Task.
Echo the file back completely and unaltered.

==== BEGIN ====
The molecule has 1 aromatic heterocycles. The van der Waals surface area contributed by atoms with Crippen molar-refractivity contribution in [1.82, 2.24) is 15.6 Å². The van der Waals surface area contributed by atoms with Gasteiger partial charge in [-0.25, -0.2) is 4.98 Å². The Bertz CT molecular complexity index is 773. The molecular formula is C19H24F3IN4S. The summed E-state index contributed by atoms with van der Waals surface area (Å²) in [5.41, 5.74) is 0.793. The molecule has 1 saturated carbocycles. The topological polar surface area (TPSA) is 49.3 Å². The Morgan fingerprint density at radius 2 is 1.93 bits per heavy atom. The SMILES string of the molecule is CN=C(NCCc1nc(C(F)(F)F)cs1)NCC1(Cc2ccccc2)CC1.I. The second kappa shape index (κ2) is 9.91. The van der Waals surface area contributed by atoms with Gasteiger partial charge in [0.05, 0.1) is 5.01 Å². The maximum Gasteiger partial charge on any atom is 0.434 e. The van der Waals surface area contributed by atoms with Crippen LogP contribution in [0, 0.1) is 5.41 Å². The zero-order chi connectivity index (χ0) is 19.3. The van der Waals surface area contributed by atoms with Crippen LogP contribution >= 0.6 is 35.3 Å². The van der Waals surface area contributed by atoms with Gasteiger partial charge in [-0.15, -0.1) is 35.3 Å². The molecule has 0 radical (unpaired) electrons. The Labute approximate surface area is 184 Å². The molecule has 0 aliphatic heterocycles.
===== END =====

The molecule has 1 aromatic heterocycles. The van der Waals surface area contributed by atoms with Crippen molar-refractivity contribution in [1.82, 2.24) is 15.6 Å². The van der Waals surface area contributed by atoms with Gasteiger partial charge in [-0.25, -0.2) is 4.98 Å². The Bertz CT molecular complexity index is 773. The molecular formula is C19H24F3IN4S. The summed E-state index contributed by atoms with van der Waals surface area (Å²) in [5.41, 5.74) is 0.793. The molecule has 1 saturated carbocycles. The topological polar surface area (TPSA) is 49.3 Å². The Morgan fingerprint density at radius 2 is 1.93 bits per heavy atom. The SMILES string of the molecule is CN=C(NCCc1nc(C(F)(F)F)cs1)NCC1(Cc2ccccc2)CC1.I. The second kappa shape index (κ2) is 9.91. The van der Waals surface area contributed by atoms with Gasteiger partial charge in [0.05, 0.1) is 5.01 Å². The maximum Gasteiger partial charge on any atom is 0.434 e. The van der Waals surface area contributed by atoms with Crippen LogP contribution in [0, 0.1) is 5.41 Å². The zero-order chi connectivity index (χ0) is 19.3. The van der Waals surface area contributed by atoms with Crippen LogP contribution >= 0.6 is 35.3 Å². The van der Waals surface area contributed by atoms with Gasteiger partial charge in [-0.15, -0.1) is 35.3 Å². The molecule has 0 radical (unpaired) electrons. The Labute approximate surface area is 184 Å². The molecule has 0 aliphatic heterocycles.